Going postal


Erik Kain

Erik writes about video games at Forbes and politics at Mother Jones. He's the contributor of The League though he hasn't written much here lately. He can be found occasionally composing 140 character cultural analysis on Twitter.

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3 Responses

  1. Avatar Freddie says:

    There definitely is a teachable moment here about not making the perfect the enemy of the good. And frankly, I think Howard Dean is being nuts. At the same time, we need to be careful not to be so amenable to compromise that our policy platform dissolves into mush.

    Personally, I’m less inclined to be as hotheaded about it as Cole, but I largely agree with him. Still, I think that this is a pretty good explanation of the anger. But anger is no excuse to keep us from passing reforms that can actually help people.Report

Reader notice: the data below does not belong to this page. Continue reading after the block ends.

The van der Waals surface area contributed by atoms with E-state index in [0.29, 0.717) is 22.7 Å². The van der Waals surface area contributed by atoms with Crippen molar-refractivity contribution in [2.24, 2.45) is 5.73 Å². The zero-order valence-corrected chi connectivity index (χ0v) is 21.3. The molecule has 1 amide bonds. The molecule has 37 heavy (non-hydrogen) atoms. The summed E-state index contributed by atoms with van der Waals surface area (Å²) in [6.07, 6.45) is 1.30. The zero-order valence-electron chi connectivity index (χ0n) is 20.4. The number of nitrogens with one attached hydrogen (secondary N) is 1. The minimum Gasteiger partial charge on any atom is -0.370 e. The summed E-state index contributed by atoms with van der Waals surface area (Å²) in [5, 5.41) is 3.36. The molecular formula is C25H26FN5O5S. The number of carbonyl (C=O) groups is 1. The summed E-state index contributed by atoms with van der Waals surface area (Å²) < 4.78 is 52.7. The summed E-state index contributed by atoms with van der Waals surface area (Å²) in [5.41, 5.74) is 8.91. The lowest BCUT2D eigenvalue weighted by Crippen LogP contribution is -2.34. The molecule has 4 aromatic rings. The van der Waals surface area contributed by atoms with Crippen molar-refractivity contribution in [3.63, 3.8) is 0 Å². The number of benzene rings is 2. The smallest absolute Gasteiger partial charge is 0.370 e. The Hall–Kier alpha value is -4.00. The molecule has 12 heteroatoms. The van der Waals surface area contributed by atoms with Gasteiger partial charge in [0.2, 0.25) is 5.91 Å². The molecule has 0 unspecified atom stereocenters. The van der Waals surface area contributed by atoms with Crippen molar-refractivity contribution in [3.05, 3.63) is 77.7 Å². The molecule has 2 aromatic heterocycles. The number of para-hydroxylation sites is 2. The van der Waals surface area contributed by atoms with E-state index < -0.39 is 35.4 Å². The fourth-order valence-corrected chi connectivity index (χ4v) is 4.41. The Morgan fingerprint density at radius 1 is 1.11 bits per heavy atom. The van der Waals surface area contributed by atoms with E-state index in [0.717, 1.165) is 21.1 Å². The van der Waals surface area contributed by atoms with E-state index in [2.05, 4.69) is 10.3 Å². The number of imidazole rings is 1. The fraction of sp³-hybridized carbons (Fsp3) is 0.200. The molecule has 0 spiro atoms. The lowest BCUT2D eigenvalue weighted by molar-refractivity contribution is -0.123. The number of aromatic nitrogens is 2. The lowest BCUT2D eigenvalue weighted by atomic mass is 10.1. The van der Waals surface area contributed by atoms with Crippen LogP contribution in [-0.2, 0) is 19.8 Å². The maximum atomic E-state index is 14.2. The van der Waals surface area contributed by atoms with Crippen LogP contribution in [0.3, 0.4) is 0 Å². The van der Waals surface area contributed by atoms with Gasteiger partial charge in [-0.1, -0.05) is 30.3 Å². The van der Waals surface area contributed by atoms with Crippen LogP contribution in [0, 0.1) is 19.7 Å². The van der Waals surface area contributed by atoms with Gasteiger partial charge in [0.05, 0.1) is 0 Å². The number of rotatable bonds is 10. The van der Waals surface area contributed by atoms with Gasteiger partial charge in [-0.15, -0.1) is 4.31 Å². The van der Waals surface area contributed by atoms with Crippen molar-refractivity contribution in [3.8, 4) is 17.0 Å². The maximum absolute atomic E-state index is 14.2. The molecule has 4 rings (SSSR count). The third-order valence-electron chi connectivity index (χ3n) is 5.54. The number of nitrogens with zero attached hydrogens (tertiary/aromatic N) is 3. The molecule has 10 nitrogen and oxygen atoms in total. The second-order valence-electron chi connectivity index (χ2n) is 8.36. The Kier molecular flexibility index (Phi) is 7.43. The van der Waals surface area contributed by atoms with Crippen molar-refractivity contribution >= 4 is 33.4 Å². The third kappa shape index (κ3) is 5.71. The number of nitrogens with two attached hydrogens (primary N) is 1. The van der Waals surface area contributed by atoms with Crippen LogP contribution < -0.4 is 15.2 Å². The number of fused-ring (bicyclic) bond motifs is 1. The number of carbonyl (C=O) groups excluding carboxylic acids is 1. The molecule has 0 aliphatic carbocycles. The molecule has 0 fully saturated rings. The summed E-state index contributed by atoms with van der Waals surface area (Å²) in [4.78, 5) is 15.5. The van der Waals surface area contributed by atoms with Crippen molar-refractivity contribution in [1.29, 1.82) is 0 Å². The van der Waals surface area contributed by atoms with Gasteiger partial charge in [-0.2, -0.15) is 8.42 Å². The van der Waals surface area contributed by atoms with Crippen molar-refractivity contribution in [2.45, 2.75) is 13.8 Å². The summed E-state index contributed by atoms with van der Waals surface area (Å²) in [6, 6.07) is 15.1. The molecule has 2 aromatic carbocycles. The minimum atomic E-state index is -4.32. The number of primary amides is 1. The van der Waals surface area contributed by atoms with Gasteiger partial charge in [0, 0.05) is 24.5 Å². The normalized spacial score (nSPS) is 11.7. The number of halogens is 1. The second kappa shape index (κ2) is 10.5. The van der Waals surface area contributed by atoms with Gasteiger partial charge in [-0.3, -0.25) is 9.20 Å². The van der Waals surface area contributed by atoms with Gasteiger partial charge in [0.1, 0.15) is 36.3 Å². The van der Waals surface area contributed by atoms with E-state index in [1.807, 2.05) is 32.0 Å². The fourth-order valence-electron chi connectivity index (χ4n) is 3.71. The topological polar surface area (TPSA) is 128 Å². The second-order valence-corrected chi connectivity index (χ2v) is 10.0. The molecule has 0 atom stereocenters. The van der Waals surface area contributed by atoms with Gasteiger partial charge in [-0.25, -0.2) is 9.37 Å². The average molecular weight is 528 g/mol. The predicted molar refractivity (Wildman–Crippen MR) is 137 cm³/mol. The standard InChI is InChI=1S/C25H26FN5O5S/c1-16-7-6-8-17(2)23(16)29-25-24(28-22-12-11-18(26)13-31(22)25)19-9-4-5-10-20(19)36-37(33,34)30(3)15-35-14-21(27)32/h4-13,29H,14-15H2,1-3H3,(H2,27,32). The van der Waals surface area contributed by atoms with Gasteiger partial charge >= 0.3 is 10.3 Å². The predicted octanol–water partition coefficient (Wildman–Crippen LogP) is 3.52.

• Avatar E.D. Kain in reply to Freddie says:

      Freddie – agreed. More and more the way this thing is headed I think it’s time to push for the end of the filibuster. That’s the culprit at the heart of failed (or compromised, watered-down) legislation on both sides of the aisle.Report

  2. Nob Akimoto Nob Akimoto says:

    I think it’s worth noting that the “public option” was never really supposed to be the center piece of the reform effort. It was always the other things: national health exchange, guaranteed issue, mandate, spread caps, MLR limits, etc.

    The reason there’s “no fight” is because the public option was never the most important component of reform and was made into something of a decoy so that the opponents would expend their ammunition against it. The debate about the public option basically did what it was supposed to do. It took the bullet so the substantive reforms would actually stay intact.

    And that’s a good thing. People who scream and cry foul about its demise are entirely missing the point.Report